(Seriously – I haven’t managed yet to find research or a cultural history of how pot-plants became part of our home life. There are obvious routes through farming, gardening and cooking – but what about ornamental plants? If anyone reading this wants to point me at some they’d recommend in the comments to this post, I’d be most grateful!)

Take a look at this – one of the favourite finds of the studio in 2011 – Sticky Light.

It is very beautifully simple. It displays motive and behaviour. We find it fascinating and playful. Of course, part of it’s charm is that it can move around of its own volition – it has agency.

Pot-plants have motives (stay alive, reproduce) and behaviour (grow towards the light, shrivel when not watered) but they don’t have much agency. They rely on us to move them into the light, to water them.

Some recent projects have looked to augment domestic plants with some agency – Botanicalls by Kati London, Kate Hartman, Rebecca Bray and Rob Faludi equips a plant not only with a network connection, but a twitter account! Activated by sensors it can report to you (and its followers) whether it is getting enough water. Some voice, some agency.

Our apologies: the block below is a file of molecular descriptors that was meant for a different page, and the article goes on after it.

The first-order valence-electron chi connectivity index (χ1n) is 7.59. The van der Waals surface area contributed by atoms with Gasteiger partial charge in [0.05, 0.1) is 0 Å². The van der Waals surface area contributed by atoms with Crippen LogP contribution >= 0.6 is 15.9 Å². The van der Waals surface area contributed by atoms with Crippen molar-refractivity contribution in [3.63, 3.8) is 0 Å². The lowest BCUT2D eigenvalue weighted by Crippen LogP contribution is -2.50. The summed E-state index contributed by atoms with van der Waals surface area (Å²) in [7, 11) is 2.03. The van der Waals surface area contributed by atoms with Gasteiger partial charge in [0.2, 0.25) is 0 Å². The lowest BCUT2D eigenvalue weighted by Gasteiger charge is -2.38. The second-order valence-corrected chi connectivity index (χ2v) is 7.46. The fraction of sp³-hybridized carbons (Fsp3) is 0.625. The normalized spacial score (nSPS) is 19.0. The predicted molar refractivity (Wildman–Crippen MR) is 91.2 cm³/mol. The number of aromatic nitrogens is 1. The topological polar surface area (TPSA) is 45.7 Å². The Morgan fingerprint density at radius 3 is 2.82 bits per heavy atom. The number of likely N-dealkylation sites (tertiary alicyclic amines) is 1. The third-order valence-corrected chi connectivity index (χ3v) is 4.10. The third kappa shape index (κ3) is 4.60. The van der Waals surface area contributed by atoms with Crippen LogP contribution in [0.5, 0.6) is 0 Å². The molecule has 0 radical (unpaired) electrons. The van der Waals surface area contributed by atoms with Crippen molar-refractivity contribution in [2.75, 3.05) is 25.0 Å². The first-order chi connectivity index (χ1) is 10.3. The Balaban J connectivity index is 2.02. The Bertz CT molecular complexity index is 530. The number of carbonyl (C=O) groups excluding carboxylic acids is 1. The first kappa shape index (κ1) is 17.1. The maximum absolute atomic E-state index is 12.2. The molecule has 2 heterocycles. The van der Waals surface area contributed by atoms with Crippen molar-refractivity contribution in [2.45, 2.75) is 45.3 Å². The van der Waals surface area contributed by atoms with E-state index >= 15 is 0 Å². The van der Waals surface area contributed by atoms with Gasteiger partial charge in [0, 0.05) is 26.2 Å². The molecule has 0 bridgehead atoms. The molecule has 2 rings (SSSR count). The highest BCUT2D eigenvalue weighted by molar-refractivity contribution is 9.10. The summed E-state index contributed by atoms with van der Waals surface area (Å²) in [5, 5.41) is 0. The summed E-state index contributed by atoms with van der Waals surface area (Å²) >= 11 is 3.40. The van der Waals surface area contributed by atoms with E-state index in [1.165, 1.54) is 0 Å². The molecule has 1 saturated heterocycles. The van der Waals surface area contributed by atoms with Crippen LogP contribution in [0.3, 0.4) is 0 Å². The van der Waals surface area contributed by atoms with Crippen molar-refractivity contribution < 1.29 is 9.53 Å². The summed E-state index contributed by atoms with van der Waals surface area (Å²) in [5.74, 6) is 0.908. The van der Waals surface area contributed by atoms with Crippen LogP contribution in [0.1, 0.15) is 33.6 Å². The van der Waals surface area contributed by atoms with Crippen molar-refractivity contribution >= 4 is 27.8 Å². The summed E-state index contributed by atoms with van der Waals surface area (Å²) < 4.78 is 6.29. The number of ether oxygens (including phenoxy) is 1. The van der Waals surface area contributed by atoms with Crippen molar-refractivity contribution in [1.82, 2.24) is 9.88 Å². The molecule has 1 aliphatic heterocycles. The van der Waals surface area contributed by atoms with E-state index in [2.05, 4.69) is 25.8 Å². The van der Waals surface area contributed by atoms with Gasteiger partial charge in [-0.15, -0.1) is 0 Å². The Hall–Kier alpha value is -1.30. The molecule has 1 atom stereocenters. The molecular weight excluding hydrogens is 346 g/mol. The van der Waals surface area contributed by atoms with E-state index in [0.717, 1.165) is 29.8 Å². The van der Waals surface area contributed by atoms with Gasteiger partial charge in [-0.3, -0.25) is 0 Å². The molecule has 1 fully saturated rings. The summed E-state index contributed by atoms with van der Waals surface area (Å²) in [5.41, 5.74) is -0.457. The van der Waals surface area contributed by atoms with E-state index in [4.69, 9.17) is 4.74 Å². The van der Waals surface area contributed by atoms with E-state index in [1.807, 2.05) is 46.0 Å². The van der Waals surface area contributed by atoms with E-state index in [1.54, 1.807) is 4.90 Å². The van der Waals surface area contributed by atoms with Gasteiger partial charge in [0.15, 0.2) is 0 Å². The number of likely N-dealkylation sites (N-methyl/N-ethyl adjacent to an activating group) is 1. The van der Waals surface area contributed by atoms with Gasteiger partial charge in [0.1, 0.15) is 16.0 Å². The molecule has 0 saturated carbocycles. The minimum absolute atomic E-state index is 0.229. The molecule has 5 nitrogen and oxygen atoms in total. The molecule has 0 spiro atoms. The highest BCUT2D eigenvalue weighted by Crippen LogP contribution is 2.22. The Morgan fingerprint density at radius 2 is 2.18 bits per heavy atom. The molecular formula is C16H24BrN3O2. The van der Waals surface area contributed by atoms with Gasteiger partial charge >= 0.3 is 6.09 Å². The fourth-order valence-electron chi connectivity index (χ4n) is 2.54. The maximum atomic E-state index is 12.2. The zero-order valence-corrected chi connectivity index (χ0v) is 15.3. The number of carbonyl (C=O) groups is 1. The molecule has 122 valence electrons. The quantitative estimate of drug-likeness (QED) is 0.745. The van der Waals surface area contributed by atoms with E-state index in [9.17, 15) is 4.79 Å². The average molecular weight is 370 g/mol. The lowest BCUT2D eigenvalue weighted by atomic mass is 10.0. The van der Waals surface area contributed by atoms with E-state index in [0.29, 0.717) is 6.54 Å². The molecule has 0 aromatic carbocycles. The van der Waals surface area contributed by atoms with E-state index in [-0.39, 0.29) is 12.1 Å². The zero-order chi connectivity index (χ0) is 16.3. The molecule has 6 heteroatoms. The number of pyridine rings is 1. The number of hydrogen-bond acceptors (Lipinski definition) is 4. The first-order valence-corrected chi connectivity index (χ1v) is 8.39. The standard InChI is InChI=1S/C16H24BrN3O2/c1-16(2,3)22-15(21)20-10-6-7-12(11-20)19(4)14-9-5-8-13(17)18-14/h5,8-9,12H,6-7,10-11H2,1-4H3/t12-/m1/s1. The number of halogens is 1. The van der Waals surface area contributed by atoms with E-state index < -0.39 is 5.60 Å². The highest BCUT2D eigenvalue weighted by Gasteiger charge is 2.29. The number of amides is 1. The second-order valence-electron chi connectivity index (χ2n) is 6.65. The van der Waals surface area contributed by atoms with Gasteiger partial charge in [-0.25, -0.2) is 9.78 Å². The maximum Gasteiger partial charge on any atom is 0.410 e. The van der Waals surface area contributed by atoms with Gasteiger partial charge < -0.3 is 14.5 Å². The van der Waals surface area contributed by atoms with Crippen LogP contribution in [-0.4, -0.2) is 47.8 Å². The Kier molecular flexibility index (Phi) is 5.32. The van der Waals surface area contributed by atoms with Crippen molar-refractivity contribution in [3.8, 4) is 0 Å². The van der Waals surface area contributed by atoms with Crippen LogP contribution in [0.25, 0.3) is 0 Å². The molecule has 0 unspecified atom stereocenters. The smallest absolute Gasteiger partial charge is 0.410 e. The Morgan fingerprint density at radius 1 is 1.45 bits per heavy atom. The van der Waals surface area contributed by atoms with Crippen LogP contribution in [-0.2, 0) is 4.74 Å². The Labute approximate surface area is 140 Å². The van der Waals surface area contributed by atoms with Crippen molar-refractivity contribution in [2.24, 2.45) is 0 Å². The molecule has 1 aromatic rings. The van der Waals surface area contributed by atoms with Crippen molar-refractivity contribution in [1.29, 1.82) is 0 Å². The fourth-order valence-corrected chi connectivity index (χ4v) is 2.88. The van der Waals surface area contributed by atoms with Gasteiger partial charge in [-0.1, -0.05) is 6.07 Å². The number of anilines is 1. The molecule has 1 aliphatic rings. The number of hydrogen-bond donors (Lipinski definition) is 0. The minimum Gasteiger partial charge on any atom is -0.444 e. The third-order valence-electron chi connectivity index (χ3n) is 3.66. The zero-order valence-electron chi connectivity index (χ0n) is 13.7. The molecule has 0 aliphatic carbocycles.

(I didn’t have time to mention it in the talk, but I’d also point to James Chamber’s evolution of the idea with his ‘Has Needs’ project, where an abused potplant not only has a network connection, but the means to advertise for a new owner on freecycle…)

Here’s my botanical, which I chose to call Robert Plant…

So, much simpler systems that people or pets can find places in our lives as companions. Legible motives, limited behaviours and agency can illicit response, empathy and engagement from us.

We think this is rich territory for design as the things around us start to acquire means of context-awareness, computation and connectivity.

As we move from making inert tools – that we are unequivocally the users of – to companions, with behaviours that animate them – we wonder whether we should go straight from this…

…to this…

Namely, straight from things with predictable and legible properties and affordances, to things that try and have a peer-relationship, speaking with human voice and making great technological leaps to relate to us in that way, but perhaps with a danger of entering the uncanny valley.

What if there’s an interesting space to design somewhere in-between?

This in part is the inspiration behind some of the thinking in our new platform Berg Cloud, and its first product – Little Printer.